Ghana is to start the implementation of a five year National Strategy for Cancer Control. First Lady, Mrs. Lordina Mahama, announced this when she shared Ghana's progress story and challenges in her efforts to ensure universal access to cervical cancer prevention, with her colleague African First ladies and participants at the ongoing 8th Stop Cervical, Breast and Prostate Cancer in Africa Conference and Exhibition, in Windhoek, Namibia.
The strategy will roll out various interventions that will help manage and control breast and cervical cancers, as well as other cancers in the country.
For the past eight years, the fight against cancers, especially those of Cervical, Breast and Prostate in Africa, has intensified. The first call was made in Abuja, Nigeria, in 2007, when a Nigerian cancer advocate, Princess Nikky Onyeri, initiated the Forum of African First Ladies against Breast, Cervical and prostate Cancer, and convened the first Stop Cervical, Breast and Prostate Cancer in Africa, SCCA Conference in July, with 15 African First Ladies.
Cervical cancer is the second most common cancer in women, worldwide, with an annual incidence of almost 500,000 new cases and 275,000 deaths. About 85% of the women who die from cervical cancer live in developing countries, due to inadequate resources, infrastructure, and denied access to early diagnosis, treatment and palliative care.
Over the years, various First Ladies have hosted the conference in their countries. They have also been working to bring on board both regional and international attention to cancer and its burden on Africa, and push for the integration of the treatment of non-communicable diseases, especially cancers into their respective primary healthcare systems.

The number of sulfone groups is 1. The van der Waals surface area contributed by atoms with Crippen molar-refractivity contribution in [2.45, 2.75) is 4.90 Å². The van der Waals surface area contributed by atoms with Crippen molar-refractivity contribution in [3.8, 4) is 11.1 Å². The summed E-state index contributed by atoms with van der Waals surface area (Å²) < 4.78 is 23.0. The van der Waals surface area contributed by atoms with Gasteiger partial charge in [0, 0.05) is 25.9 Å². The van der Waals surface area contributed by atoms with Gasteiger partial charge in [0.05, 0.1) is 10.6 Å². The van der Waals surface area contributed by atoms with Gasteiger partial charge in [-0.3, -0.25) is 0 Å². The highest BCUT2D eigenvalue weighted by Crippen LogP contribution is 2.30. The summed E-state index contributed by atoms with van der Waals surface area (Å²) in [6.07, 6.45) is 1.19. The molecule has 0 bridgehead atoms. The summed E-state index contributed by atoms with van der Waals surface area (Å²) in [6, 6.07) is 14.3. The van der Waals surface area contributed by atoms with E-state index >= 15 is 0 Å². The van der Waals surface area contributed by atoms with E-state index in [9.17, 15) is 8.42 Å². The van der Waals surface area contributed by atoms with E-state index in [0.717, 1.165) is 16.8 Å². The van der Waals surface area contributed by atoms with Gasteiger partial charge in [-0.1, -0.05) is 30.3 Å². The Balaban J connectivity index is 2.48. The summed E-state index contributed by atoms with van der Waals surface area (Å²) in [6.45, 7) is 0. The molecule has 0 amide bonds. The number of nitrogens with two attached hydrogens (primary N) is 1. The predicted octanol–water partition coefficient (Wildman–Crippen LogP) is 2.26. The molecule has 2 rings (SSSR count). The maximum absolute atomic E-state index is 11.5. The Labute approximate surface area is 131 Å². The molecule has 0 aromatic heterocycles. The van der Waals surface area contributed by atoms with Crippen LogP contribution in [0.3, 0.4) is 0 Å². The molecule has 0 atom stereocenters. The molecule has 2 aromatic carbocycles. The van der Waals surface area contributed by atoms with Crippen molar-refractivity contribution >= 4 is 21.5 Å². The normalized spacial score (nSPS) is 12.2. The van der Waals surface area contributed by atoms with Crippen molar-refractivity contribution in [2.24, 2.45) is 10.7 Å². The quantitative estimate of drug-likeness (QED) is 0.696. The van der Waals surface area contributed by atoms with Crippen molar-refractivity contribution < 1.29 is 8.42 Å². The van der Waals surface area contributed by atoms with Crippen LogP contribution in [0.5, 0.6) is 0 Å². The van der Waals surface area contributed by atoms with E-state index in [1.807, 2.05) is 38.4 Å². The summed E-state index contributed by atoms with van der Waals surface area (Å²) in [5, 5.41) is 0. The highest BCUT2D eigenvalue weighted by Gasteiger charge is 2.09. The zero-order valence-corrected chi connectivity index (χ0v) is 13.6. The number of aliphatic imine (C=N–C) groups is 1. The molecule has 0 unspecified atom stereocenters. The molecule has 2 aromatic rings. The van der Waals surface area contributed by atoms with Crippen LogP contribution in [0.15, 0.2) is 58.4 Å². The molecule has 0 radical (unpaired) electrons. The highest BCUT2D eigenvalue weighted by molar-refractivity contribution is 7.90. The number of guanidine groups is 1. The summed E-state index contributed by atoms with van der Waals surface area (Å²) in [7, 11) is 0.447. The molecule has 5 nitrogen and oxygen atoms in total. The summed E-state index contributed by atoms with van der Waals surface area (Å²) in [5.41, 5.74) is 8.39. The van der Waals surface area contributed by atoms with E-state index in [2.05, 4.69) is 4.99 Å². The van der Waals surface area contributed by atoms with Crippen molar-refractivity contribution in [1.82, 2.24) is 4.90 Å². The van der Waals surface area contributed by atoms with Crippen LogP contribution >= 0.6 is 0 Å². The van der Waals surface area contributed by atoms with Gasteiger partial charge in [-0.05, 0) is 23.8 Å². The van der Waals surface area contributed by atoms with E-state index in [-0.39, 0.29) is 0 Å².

At the 8th conference in Windhoek, Namibia, hosted by the First Lady of Namibia, Penehupifo Pohamba, First Ladies from various African countries shared their stories about interventions they have made in a bid to achieve the forum's basic objective, which is to end cervical cancer by 2030. All the First Ladies noted that though some successes have been chalked in the awareness creation about breast, cervical and prostate cancers, lack of adequate resources, infrastructure, and lack of access to early diagnosis, treatment and palliative care still remain a challenge in many African countries.
Ghana's First Lady, Mrs Lordina Mahama, announced during a presentation that apart from an on-going negotiation with GAVI to increase the HPV vaccine support period to ten years, and clinical breast examination screening at various health facilities and family planning centres in the country, among other interventions embarked on by the government, she would support other various interventions that would be rolled out under a five year National Strategy for Cancer Control, with her campaign on breast and cervical cancers and HIV and AIDs, which the Lordina Foundation is already implementing in some regions in the country, to ensure that universal access to prevention and treatment of cancers were made available.
Mrs. Mahama urged African governments to join hands with the First Ladies so that together, they demonstrate a shared responsibility in making the health of women, especially in Africa, a priority.
|Disclaimer: Opinions expressed here are those of the writers and do not reflect those of Peacefmonline.com. Peacefmonline.com accepts no responsibility legal or otherwise for their accuracy of content. Please report any inappropriate content to us, and we will evaluate it as a matter of priority.|